The Colorado Independent,2020
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A federal judge late last week signed off on a deal struck between the WildEarth Guardians environmental group and the U.S. Department of the Interior that would compel the federal government to reach final Endangered Species Act listing decisions on 253 species in the next five years.
Conservation groups were elated Wednesday by a U.S. District Court decision in Wyoming affirming the Interior Department’s ability to weigh environmental impacts when issuing oil and gas leases on public lands – as long as it does so in a timely fashion.
Four environmental groups hope a judge will allow them to intervene in a lawsuit filed by a Morrison businessman and the green-bashing American Tradition Partnership challenging Colorado’s aggressive renewable energy standard of 30 percent by 2020.
Conservation groups today filed suit against the U.S. Bureau of Land Management (BLM) for allegedly illegally approving thousands of oil and gas wells on federal land in western Colorado without conducting proper air-pollution analysis.
A Denver district judge this week rejected motions by the state of Colorado and a Canadian uranium mining company to throw out a lawsuit challenging the proposed Piñon Ridge Uranium Mill in Montrose County. Denver District Judge Brian Whitney sided with the Telluride-based Sheep Mountain Alliance, which contends the Colorado Department of Public Health and Environment (CDPHE) may have violated various state and federal laws in issuing a permit for the mill. The lawsuit can now move forward.
A New York City law firm today will hold a press conference on the West Steps of the Colorado State Capitol building in Denver to announce a lawsuit against a Denver-based natural gas drilling company for the alleged contamination of a Silt family’s property “leading to their forced exile from their home and serious health effects.”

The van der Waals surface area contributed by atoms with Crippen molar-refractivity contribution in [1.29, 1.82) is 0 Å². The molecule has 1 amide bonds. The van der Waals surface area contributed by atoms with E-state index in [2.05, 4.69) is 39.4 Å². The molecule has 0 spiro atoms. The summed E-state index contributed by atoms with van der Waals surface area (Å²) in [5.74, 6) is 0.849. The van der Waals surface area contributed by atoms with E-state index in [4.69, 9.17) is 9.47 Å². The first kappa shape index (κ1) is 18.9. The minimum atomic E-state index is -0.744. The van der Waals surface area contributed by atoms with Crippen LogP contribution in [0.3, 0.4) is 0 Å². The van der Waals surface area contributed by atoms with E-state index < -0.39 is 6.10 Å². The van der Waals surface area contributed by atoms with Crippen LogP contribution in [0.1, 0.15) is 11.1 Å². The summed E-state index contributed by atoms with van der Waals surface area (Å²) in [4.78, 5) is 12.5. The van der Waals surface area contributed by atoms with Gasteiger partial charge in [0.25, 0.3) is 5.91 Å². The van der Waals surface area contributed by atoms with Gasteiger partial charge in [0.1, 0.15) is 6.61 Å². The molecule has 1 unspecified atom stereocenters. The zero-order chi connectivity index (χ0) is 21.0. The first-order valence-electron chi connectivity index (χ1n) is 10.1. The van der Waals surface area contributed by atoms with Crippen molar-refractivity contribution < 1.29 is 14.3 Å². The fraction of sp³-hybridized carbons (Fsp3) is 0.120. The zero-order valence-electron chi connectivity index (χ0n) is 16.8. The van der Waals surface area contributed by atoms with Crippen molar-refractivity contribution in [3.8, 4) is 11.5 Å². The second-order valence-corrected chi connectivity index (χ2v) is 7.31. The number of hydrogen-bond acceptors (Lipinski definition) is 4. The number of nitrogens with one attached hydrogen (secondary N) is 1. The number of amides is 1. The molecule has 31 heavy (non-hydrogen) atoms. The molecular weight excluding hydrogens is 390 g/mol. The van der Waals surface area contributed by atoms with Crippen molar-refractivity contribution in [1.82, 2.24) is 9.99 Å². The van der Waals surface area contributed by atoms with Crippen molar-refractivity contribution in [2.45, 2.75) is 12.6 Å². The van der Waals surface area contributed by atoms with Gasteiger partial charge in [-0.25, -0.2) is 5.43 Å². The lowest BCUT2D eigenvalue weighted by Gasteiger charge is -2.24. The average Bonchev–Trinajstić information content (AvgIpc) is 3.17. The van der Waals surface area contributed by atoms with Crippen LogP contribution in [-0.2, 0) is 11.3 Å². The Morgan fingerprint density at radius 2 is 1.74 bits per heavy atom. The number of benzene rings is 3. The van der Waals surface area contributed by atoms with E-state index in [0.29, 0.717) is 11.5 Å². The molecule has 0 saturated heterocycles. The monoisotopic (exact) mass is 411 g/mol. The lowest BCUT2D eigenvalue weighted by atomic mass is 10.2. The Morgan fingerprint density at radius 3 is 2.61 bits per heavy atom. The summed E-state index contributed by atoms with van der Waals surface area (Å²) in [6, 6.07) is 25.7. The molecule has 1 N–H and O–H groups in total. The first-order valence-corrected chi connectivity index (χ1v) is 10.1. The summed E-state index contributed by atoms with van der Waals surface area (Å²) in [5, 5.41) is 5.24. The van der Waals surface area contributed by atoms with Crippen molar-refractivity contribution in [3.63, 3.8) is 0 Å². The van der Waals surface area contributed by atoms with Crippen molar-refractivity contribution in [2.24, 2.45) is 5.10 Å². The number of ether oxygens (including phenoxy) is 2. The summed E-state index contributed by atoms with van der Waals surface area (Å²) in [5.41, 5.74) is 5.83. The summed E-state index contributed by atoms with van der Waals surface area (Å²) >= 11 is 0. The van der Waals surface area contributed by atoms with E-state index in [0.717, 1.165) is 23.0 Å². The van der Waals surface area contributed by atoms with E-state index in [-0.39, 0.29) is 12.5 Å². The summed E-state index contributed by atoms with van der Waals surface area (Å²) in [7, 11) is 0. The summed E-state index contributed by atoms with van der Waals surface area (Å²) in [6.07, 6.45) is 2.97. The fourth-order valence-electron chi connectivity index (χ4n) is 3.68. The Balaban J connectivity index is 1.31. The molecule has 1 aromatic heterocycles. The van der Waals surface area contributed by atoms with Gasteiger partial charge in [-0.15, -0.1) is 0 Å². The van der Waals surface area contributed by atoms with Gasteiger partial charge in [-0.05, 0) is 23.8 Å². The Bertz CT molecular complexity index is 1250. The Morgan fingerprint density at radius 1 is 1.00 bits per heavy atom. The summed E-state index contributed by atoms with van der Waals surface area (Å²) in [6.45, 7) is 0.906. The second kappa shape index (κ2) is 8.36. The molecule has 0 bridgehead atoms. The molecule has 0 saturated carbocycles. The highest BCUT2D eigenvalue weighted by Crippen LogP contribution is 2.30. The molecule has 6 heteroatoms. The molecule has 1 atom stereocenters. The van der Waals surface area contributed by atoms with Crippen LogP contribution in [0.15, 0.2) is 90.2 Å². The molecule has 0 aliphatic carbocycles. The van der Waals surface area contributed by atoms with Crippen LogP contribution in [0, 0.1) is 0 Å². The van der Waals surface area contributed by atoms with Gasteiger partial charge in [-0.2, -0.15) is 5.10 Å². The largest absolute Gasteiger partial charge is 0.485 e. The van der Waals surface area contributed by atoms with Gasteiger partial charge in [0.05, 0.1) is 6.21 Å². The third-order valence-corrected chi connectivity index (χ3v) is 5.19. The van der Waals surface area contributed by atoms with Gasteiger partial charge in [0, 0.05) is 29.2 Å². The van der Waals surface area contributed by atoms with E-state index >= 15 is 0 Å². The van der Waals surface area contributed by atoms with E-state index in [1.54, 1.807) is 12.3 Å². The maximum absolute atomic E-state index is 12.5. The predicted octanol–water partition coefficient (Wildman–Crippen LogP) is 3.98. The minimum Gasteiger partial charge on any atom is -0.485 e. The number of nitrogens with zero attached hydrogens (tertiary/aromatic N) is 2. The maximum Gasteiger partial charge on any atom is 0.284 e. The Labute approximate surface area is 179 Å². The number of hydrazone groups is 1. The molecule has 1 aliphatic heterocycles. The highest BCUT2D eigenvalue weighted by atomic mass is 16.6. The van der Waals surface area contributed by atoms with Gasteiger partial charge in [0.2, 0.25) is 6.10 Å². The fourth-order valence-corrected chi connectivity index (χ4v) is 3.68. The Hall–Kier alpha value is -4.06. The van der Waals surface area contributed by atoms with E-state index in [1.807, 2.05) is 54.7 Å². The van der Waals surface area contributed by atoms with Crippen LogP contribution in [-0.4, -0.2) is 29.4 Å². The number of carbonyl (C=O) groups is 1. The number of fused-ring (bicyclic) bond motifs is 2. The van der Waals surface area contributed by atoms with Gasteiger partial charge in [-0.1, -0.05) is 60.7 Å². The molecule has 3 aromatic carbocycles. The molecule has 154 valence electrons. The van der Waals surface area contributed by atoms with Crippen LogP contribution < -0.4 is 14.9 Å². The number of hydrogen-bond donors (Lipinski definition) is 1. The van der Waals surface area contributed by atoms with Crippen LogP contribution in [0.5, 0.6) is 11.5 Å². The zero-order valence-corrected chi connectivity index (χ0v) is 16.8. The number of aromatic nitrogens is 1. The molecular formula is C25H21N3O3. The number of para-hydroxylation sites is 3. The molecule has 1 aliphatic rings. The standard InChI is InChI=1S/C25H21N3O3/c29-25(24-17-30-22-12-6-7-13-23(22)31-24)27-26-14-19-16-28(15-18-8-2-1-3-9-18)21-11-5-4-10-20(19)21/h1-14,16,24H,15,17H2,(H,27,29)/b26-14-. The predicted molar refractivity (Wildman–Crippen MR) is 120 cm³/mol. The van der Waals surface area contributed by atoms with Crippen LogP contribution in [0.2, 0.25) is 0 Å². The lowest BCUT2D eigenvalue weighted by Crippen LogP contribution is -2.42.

A Telluride-based environmental group claims state regulators violated various state and federal laws last month when they issued a radioactive materials license to the proposed Piñon Ridge Uranium Mill on Colorado’s Western Slope. In a legal challenge filed in Denver District Court last week, the Sheep Mountain Alliance alleges the Colorado Department of Public Health and Environment (CDPHE) violated both the federal Atomic Energy Act and the Colorado Radiation Control Act when it issued a license for Toronto-based Energy Fuels to build the first new uranium processing mill in the United States in more than three decades.
Residents of Garfield County neighborhoods impacted by natural gas drilling have been approached by a New York City firm that last year landed a $712.5 million settlement for workers injured in the World Trade Center cleanup. A representative of Napoli Bern Ripka LLP will attend a meeting of potential plaintiffs Feb. 22 at the Glenwood Springs Community Center, according to an activist group fighting to mitigate drilling impacts. Also on hand will be attorneys from the Aspen law firm of Thomas Genshaft PC.
Few things get Coloradans as riled up as access to our public lands. The debate tends to rage on numerous fronts, but by far the most contentious battles are fought over off-road vehicle access: where, when, how and when is enough enough? Officials with the Pike-San Isabel National Forest in southern-central Colorado touched off a powder keg of controversy recently when they issued a Motor Vehicle Use Map (MVUM) that conservationists say includes more than 500 miles of illegal roads and tracks – or “rogue” trails – formed by all-terrain vehicles (ATVs) or motorcycles over the years.
‘Tis the season to beat the crap out of someone (allegedly) on the ski slopes. Friday’s incident at Beaver Creek ski area -- in which a Georgia man was charged with misdemeanor child abuse for punching a teenage girl who bumped into his 4-year-old son – is reminiscent of another slope rage case at Beaver Creek that resulted in a federal lawsuit.